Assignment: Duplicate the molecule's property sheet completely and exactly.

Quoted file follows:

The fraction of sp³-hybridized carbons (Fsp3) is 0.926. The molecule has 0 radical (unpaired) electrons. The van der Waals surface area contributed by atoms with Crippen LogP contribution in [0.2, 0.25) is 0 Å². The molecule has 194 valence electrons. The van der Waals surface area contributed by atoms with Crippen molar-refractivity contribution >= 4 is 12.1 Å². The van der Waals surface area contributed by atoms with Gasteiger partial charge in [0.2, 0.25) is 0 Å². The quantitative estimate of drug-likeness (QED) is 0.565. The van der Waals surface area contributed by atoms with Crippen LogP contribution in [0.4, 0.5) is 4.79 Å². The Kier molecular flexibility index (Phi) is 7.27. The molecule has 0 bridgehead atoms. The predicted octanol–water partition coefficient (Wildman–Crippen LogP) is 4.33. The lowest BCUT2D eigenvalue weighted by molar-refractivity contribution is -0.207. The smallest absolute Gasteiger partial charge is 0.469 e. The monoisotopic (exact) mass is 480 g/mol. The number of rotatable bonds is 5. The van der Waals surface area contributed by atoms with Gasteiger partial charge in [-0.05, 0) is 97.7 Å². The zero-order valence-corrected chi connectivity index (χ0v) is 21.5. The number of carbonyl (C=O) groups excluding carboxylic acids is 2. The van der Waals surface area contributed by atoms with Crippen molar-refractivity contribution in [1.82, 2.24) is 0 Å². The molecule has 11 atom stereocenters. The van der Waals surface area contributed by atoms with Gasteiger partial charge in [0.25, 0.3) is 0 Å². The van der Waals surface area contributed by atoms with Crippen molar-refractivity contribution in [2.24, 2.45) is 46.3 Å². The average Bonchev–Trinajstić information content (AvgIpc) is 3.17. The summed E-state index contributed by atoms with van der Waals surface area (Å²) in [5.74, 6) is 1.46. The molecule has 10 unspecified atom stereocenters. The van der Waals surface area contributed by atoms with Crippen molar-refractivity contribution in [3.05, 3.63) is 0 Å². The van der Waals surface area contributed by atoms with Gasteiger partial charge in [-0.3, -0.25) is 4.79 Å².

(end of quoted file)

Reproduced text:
The fraction of sp³-hybridized carbons (Fsp3) is 0.926. The molecule has 0 radical (unpaired) electrons. The van der Waals surface area contributed by atoms with Crippen LogP contribution in [0.2, 0.25) is 0 Å². The molecule has 194 valence electrons. The van der Waals surface area contributed by atoms with Crippen molar-refractivity contribution >= 4 is 12.1 Å². The van der Waals surface area contributed by atoms with Gasteiger partial charge in [0.2, 0.25) is 0 Å². The quantitative estimate of drug-likeness (QED) is 0.565. The van der Waals surface area contributed by atoms with Crippen LogP contribution in [0.4, 0.5) is 4.79 Å². The Kier molecular flexibility index (Phi) is 7.27. The molecule has 0 bridgehead atoms. The predicted octanol–water partition coefficient (Wildman–Crippen LogP) is 4.33. The lowest BCUT2D eigenvalue weighted by molar-refractivity contribution is -0.207. The smallest absolute Gasteiger partial charge is 0.469 e. The monoisotopic (exact) mass is 480 g/mol. The number of rotatable bonds is 5. The van der Waals surface area contributed by atoms with Gasteiger partial charge in [-0.05, 0) is 97.7 Å². The zero-order valence-corrected chi connectivity index (χ0v) is 21.5. The number of carbonyl (C=O) groups excluding carboxylic acids is 2. The van der Waals surface area contributed by atoms with Crippen molar-refractivity contribution in [1.82, 2.24) is 0 Å². The molecule has 11 atom stereocenters. The van der Waals surface area contributed by atoms with Gasteiger partial charge in [0.25, 0.3) is 0 Å². The van der Waals surface area contributed by atoms with Crippen molar-refractivity contribution in [2.24, 2.45) is 46.3 Å². The average Bonchev–Trinajstić information content (AvgIpc) is 3.17. The summed E-state index contributed by atoms with van der Waals surface area (Å²) in [5.74, 6) is 1.46. The molecule has 10 unspecified atom stereocenters. The van der Waals surface area contributed by atoms with Crippen molar-refractivity contribution in [3.05, 3.63) is 0 Å². The van der Waals surface area contributed by atoms with Gasteiger partial charge in [-0.3, -0.25) is 4.79 Å².